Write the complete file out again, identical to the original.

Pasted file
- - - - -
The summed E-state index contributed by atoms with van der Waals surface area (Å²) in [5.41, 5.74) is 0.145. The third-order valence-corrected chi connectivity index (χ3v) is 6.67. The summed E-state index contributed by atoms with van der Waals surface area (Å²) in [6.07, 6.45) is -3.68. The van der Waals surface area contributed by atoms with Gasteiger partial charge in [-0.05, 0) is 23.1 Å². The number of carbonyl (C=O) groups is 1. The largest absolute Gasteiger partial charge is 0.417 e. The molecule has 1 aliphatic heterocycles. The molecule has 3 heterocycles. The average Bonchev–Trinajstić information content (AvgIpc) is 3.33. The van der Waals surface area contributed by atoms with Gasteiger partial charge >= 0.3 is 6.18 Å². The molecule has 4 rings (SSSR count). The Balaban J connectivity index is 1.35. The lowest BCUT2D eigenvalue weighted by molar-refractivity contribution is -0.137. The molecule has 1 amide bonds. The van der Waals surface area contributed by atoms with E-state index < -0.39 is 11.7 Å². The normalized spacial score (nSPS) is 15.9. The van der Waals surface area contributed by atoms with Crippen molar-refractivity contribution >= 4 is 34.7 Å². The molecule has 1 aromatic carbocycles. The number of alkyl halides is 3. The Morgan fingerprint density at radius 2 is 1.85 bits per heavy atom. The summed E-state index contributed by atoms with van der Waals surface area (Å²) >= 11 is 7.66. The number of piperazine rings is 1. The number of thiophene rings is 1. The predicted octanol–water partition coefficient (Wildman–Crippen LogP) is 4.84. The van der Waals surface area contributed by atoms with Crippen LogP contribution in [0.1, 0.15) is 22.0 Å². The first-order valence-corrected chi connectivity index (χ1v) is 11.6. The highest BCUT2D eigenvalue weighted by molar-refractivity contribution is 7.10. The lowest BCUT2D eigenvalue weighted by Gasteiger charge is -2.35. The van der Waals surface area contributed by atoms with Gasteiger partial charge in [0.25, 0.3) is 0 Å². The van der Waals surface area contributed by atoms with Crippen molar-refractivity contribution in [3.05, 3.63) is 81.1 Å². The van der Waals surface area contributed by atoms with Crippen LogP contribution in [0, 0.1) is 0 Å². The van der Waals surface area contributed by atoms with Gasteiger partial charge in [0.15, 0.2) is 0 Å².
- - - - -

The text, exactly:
The summed E-state index contributed by atoms with van der Waals surface area (Å²) in [5.41, 5.74) is 0.145. The third-order valence-corrected chi connectivity index (χ3v) is 6.67. The summed E-state index contributed by atoms with van der Waals surface area (Å²) in [6.07, 6.45) is -3.68. The van der Waals surface area contributed by atoms with Gasteiger partial charge in [-0.05, 0) is 23.1 Å². The number of carbonyl (C=O) groups is 1. The largest absolute Gasteiger partial charge is 0.417 e. The molecule has 1 aliphatic heterocycles. The molecule has 3 heterocycles. The average Bonchev–Trinajstić information content (AvgIpc) is 3.33. The van der Waals surface area contributed by atoms with Gasteiger partial charge >= 0.3 is 6.18 Å². The molecule has 4 rings (SSSR count). The Balaban J connectivity index is 1.35. The lowest BCUT2D eigenvalue weighted by molar-refractivity contribution is -0.137. The molecule has 1 amide bonds. The van der Waals surface area contributed by atoms with E-state index < -0.39 is 11.7 Å². The normalized spacial score (nSPS) is 15.9. The van der Waals surface area contributed by atoms with Crippen molar-refractivity contribution >= 4 is 34.7 Å². The molecule has 1 aromatic carbocycles. The number of alkyl halides is 3. The Morgan fingerprint density at radius 2 is 1.85 bits per heavy atom. The summed E-state index contributed by atoms with van der Waals surface area (Å²) >= 11 is 7.66. The number of piperazine rings is 1. The number of thiophene rings is 1. The predicted octanol–water partition coefficient (Wildman–Crippen LogP) is 4.84. The van der Waals surface area contributed by atoms with Crippen LogP contribution in [0.1, 0.15) is 22.0 Å². The first-order valence-corrected chi connectivity index (χ1v) is 11.6. The highest BCUT2D eigenvalue weighted by molar-refractivity contribution is 7.10. The lowest BCUT2D eigenvalue weighted by Gasteiger charge is -2.35. The van der Waals surface area contributed by atoms with Gasteiger partial charge in [0.25, 0.3) is 0 Å². The van der Waals surface area contributed by atoms with Crippen molar-refractivity contribution in [3.05, 3.63) is 81.1 Å². The van der Waals surface area contributed by atoms with Crippen LogP contribution in [0, 0.1) is 0 Å². The van der Waals surface area contributed by atoms with Gasteiger partial charge in [0.15, 0.2) is 0 Å².